UK Labour Party - Sacrificing Europe

The UK's political debate on Europe is toxic. The main opposition party, Ed Miliband's centre-left Labour Party is doing little to stop the rot. This issue's Flop European goes to a political party that, at an acute time for European politics in the UK, has traded in its European credentials for short term political point scoring.

Illustration: Laura Hempel
Labour's position on Europe is now unclear

The Labour Party was once considered the main pro-European party of Britain. Before the Lisbon Treaty was signed, Tony Blair, then Prime Minister, was active in pursuing greater integration and had brought the country to the brink of joining the Euro. David Miliband, our very own Issue #1's Top European, was an active and engaged Foreign Secretary and almost became a subsequent leader of the party, until his brother unexpectedly beat him to the role. Two years on from that leadership election, Ed Miliband's Labour Party are only now beginning to establish a clear platform on which to challenge for power. Whilst they are riding high in the polls, a sign of public fatigue for a mid-term Parliament, they have done little to establish a convincing political narrative, not least of all on Europe.

The position of an opposition party is a strange one. Free from the responsibilities of power, it can challenge the Government to account for its decisions and present an alternative image to the public on how it would rule, with little actual risk. In this way the Labour Party defines the shape of the Europe debate in the UK as much as the Government sets the agenda.

Early indications suggest that they are slowly repositioning themselves away from a strong rebuttal to the hard line, 'out out out!' Euroscepticism of some elements of the Conservative Party and increasingly vocal UK Independence Party, the referendum debate over the UK in Europe would be worse off, not because of their political position, but their failure to force a wide ranging and balanced debate and it is this failure that will be to the detriment of the party, the British public and Europe.

The EU Budget 

The domestic debate over the recent EU Budget negotiations demonstrates the frivolity with which the Labour Party are using Europe for political gain. Prime Minister David Cameron, under pressure from members of his own Conservative party and that of the UK Independence Party, announced he would pursue a real-terms freeze in the budget. This €200 billion reduction was already deeper than Angela Merkel's €130 billion reduction proposal. Rather than debating this proposal on its merits, the Labour Party goaded the Prime Minister into calling for a real terms cut in the EU Budget and inflicted a House of Commons vote loss by voting with the Eurosceptics.

They are quietly preparing for a fight to have claim over a narrow interpretation of the 'national interest'.

None of the UK's European partners, except Sweden, felt that an outright reduction of the Budget was an acceptable compromise. The Prime Minister was left in the untenable position of radically compromising with the European consensus and being characterised as a failure at home, or falling short of the much tougher Labour line. In effect, the Labour Party prepared the Prime Minister for failure, and began the process of setting themselves up as a 'tough' party on EU spending. A shrewd domestic political move, but one that held both the UK position and the EU budget to ransom. Long term, it will be a line that may be hard to backtrack from come the impending referendum.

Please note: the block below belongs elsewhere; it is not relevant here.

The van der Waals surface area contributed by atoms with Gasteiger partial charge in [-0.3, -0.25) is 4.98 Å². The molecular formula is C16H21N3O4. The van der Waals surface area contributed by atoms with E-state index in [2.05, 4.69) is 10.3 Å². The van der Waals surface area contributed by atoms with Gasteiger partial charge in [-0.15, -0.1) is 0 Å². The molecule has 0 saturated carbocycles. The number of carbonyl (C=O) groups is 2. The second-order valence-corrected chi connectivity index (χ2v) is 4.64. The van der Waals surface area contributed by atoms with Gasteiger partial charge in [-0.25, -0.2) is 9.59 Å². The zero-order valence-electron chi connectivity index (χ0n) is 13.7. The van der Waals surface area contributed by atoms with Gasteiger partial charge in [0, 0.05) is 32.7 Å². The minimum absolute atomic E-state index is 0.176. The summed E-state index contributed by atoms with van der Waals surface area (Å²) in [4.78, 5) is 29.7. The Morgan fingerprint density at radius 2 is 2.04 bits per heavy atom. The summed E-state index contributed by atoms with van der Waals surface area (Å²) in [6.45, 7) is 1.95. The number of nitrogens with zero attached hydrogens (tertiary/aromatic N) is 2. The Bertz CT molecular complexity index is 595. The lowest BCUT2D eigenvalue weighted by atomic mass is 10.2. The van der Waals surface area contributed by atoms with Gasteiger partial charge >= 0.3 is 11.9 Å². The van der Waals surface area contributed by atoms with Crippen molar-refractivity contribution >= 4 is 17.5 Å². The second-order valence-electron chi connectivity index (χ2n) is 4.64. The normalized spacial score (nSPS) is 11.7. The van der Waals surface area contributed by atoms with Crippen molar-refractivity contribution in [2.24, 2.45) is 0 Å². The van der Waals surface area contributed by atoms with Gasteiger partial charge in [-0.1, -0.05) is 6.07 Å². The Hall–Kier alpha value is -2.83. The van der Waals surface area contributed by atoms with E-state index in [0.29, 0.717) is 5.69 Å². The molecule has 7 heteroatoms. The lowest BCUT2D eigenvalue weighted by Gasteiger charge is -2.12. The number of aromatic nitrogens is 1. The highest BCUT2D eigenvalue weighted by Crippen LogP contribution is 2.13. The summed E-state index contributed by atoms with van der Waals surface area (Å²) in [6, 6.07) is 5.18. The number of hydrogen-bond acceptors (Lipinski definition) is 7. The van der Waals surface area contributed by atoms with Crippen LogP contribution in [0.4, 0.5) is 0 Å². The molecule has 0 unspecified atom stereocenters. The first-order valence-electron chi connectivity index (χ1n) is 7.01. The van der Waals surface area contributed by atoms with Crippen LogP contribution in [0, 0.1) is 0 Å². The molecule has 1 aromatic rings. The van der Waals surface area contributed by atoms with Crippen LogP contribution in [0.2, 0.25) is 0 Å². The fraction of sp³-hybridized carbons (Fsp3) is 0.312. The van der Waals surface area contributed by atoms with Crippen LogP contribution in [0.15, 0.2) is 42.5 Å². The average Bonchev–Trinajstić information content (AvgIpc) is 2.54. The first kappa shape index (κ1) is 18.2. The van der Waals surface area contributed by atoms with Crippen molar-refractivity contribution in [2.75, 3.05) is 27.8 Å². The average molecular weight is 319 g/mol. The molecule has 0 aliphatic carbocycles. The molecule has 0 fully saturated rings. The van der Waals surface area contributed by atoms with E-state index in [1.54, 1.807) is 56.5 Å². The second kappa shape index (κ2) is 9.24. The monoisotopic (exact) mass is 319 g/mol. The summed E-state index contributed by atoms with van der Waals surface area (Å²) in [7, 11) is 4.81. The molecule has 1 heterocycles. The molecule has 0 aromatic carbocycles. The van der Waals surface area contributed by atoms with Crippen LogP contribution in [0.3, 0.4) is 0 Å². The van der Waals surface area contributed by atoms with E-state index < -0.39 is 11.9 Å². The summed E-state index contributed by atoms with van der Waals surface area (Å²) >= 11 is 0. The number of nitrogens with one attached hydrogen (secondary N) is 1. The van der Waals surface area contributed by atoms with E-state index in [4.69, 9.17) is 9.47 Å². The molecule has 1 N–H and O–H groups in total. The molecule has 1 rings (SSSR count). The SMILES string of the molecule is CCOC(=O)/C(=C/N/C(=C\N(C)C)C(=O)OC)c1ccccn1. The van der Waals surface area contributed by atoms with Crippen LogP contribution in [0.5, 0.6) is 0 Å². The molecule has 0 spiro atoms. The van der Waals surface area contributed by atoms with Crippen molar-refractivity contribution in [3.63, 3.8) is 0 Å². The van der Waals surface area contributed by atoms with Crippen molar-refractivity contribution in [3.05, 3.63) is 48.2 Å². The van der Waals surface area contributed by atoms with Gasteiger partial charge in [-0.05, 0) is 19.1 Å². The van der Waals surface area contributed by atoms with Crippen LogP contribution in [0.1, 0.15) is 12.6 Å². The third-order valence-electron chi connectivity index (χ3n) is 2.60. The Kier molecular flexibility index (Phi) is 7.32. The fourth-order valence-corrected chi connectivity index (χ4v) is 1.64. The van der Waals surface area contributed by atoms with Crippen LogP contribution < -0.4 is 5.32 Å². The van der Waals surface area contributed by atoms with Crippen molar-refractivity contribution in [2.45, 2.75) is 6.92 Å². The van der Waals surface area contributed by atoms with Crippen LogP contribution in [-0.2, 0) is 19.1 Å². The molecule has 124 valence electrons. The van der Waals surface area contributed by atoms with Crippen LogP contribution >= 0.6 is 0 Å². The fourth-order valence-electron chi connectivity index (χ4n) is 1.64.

'One Nation' economics

Illustration: Katherine Maire
Labour's rose shedding its European stars

On domestic policy, Labour has also failed to engage with the necessities of the broader European context. At a time of global financial crisis and system level instability across the European common market, Labour have picked up the rhetoric of 'one nation' economics in order to sell their economic theory of 'predistribution'. Initiated as an attack on the Government for failing to support the poorer groups in the UK, a natural corollary of this argument is the call for a narrow, partisan 'Defending the UK in Europe' line. As this excellent Global Policy blog sets out, a 'one nation' economic agenda fails to highlight that many of the problems the UK is faced with are global in nature and need to be addressed as such and “encouraging a nationalist ideology only serves to limit the domestic appetite for solutions to these global issues.”

At a time when the Government is preparing to extricate the UK from wider European cooperation, the opposition party is not providing the necessary sense check to a barely uncontested 'truth': that Britain is better 'out' than 'in'. Instead, they are quietly preparing to outflank the Government for a fight to have claim over a narrow interpretation of the 'national interest'.

A shifting debate

This 'prize' is not to suggest that the Labour Party are not still, on the whole, in favour of the UK as a full member of the European Union. But as we go into the crucial year of 2013, our former Top European David Miliband freely admits that Labour is repositioning on Europe. This movement is enabling the Brexit debate to further gravitate to the exit door; a debate that is already characterised by naïveté, half truths and a wanton disregard for any of the benefits of full membership. Whilst UKIP and the harder wing of the Conservatives are actively vocal on leaving the EU, those who are more in favour have yet to ensure that the benefits and true impact of EU legislation are heard within the UK. This argument is too important to be unheard and comes with too great an impact to be left to the only man who has made a solid pro-European argument so far: the former Labour Prime Minister, forever tainted with Iraq, Tony Blair.

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